**Remark** Using the Yoneda lemma, one can identify a locally small category with the subcategory of the functor category , containg as objects all Hom-functors and as morphisms natural transformations between them.

Let us ponder for a moment what a remarkable thing we have shown: The last two corollaries tell us that in order to study an object, it is sufficient to study all morphisms from that object or all morphisms into that object. To put it succinctly, the Yoneda lemma tells us that an object is determined by its relation to other objects. Studying the functor or the functor can be easier than studying an object itself, especially if the objects satisfy so-called universal properties, which are basically convenient descriptions of the functors from or to an object.

**Example C4.11 **Let be the category of commutative rings, then if is a commutative ring and is an ideal, one has an isomorphism natural in : , given by pulling back along the projection . In this sense, the projection is the universal morphism that restricts to on : every other such morphism factorizes over it. This is the content of the homomorphism theorem. From a categorical perspective, the homomorphism theorem is the proper *definition* of a quotient modulo an ideal, whereas the construction with equivalence classes is mere coincidence. In a similar manner, for a multiplicatively closed subset , the localization together with the canonical morphism is the universal solution to the problem of finding a ring and a ring homomorphism such that maps all elements of to units. Explicitly, one has a natural isomorphism .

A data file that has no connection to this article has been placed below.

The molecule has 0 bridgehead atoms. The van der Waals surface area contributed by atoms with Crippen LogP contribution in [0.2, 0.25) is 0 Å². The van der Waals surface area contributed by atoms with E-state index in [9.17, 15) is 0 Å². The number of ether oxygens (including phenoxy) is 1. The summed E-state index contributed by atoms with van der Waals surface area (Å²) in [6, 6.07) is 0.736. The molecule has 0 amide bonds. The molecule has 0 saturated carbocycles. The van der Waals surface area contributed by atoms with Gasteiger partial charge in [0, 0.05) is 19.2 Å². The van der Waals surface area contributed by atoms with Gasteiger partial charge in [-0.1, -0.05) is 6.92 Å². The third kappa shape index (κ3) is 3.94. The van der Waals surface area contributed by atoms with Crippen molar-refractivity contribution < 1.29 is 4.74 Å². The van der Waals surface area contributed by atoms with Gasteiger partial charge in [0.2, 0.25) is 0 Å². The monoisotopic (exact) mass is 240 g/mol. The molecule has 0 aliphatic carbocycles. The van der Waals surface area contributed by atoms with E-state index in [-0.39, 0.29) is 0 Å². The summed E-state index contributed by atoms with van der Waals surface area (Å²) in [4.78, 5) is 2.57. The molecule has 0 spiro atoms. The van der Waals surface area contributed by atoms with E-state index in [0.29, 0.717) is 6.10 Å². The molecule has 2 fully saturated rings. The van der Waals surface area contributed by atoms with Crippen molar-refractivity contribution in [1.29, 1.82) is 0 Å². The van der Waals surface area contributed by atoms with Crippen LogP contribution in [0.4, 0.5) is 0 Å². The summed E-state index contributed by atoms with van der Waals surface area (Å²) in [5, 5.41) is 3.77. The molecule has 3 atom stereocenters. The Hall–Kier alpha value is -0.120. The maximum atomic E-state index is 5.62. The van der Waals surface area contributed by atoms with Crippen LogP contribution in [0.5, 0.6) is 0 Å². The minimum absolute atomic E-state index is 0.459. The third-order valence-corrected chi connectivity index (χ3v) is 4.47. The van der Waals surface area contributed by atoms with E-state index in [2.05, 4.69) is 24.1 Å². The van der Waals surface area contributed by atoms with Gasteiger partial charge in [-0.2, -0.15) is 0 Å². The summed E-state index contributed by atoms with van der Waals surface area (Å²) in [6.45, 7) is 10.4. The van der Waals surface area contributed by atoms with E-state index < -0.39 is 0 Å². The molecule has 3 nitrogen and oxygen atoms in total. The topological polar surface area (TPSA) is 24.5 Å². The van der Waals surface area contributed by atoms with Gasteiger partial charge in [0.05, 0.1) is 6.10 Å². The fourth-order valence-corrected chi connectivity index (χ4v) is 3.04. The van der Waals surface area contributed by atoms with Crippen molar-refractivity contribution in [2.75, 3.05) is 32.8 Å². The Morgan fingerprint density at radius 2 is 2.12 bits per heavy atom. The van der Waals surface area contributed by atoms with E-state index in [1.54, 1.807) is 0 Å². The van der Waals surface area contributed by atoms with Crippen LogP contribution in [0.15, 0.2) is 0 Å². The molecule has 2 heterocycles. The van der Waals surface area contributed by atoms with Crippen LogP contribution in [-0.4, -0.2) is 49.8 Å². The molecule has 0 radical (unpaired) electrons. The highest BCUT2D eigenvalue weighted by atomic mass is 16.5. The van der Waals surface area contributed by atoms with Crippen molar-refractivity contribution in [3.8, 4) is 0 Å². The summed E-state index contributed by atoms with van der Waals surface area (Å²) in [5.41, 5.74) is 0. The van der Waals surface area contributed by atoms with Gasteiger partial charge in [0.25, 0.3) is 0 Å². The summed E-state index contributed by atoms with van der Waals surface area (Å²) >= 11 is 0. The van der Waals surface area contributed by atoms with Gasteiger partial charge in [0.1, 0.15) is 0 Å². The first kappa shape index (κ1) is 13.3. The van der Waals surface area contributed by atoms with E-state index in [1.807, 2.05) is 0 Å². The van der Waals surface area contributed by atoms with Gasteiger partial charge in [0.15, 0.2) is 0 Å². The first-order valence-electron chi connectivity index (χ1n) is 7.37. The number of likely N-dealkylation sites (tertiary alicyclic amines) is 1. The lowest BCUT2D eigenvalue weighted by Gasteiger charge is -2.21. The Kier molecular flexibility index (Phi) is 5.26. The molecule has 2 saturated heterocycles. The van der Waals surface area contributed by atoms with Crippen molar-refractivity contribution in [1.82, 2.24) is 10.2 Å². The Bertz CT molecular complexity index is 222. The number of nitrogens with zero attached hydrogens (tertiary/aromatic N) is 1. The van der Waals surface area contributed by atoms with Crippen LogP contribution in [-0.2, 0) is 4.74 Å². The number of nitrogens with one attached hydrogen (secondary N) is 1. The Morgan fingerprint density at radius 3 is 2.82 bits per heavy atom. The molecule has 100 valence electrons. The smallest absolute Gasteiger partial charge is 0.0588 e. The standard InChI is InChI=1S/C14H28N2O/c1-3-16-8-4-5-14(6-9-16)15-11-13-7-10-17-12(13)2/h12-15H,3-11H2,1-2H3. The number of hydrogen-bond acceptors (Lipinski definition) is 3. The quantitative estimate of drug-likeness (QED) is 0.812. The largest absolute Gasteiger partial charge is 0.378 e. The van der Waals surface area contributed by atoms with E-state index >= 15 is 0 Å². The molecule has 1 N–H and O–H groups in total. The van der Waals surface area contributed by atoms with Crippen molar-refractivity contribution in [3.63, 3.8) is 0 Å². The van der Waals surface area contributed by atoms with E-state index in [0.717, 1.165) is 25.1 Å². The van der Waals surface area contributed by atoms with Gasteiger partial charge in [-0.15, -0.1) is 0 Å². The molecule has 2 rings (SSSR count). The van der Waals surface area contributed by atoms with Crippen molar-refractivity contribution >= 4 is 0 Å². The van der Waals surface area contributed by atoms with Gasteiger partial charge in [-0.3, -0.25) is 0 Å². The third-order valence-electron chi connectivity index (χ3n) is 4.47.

If we look into the case that we have both an ideal and a multiplicatively closed subset in , then we can ask for a universal morphism that sends both to and maps to units. Here we can see the Yoneda lemma in action, for we have natural isomorphisms

which implies that by the Yoneda lemma. This is a conceptually very satisfying proof, as we didn’t have to fiddle with equivalence classes or fractions, but we only used the abstract defining properties of localizations and quotients.

**Exercise **Use the Yoneda lemma to prove that if is a commutative ring and and are two ideals such that , then .

**Exercise** If and are two multiplicatively closed subsets of a commutative ring and is the multiplicatively closed subset generated by and , then show that using the Yoneda lemma.

This concludes the post on the Yoneda lemma, which we shall see in many applications to come.